Emilia Askari is interested in technology, learning and civic engagement. As a doctoral student in EPET, Emilia is polishing her practicum, which encouraged 8th graders to think like news entrepreneurs. Emilia also is a journalist, a lecturer at the University of Michigan, and the mother of two teens. She’s won more than 20 prizes and fellowships and served on the national boards of several professional organizations, including the Accrediting Council for Education in Journalism and Mass Communication. Emilia earned a bachelor’s in economics and creative writing from Brown University, a master’s in journalism from Columbia University, and a master’s in information studies from the University of Michigan. In 2012, she spent a month in Mongolia working to preserve digital news stories.
Diana Brandon is an alumna of the Educational Psychology and Educational Psychology program at Michigan State University. Currently, she is the Distance Learning Coordinator at Charleston Southern University in Charleston, South Carolina. Her research interests include technology integration in both K-12 and higher education and professional development for teachers and faculty members.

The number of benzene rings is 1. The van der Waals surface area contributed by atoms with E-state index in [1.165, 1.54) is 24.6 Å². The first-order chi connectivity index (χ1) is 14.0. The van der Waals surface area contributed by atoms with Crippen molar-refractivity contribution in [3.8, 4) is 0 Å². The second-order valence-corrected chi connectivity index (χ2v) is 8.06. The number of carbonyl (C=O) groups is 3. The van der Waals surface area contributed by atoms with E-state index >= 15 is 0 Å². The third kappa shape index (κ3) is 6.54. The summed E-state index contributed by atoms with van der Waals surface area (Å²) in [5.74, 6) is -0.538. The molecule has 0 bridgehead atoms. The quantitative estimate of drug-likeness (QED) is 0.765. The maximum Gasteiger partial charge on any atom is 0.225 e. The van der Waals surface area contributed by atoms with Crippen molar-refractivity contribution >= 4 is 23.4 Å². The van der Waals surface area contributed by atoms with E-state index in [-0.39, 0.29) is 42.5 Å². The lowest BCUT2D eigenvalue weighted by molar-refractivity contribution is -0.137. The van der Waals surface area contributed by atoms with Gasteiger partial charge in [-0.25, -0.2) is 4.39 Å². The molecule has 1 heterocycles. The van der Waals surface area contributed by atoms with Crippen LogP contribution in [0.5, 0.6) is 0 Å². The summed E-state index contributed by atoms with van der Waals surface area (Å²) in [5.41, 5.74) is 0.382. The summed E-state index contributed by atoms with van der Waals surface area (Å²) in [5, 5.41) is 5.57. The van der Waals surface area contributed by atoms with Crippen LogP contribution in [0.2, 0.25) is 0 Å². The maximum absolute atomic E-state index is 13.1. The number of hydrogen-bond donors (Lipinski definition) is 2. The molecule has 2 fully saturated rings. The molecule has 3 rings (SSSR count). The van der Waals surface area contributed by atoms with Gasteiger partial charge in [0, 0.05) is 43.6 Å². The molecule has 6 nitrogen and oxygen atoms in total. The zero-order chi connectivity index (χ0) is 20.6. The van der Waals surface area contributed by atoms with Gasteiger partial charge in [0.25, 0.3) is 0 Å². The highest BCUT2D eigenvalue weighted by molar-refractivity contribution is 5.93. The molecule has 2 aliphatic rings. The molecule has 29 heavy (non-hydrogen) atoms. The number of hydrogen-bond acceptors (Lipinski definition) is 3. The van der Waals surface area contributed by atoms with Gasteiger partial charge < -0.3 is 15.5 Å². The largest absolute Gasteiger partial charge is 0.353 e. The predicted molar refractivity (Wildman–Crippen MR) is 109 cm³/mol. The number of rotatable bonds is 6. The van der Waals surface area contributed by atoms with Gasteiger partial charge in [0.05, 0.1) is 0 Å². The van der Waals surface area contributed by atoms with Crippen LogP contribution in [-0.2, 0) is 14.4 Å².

Amy Chapman, a doctoral candidate in the Educational Psychology and Educational Technology program at Michigan State University, researches the ways in which social media can be used within educational contexts in ways that promote social justice. This research has included examining a Facebook application for its usefulness for first-generation college students as well as her forthcoming dissertation, which examines high school teachers’ use of Twitter for civic education. In addition to this scholarship, Amy continues to work in educational leadership and student formation through religious communities. A former public school teacher, Amy holds three degrees from Boston College, in secondary education and history; developmental and educational psychology; and religious education.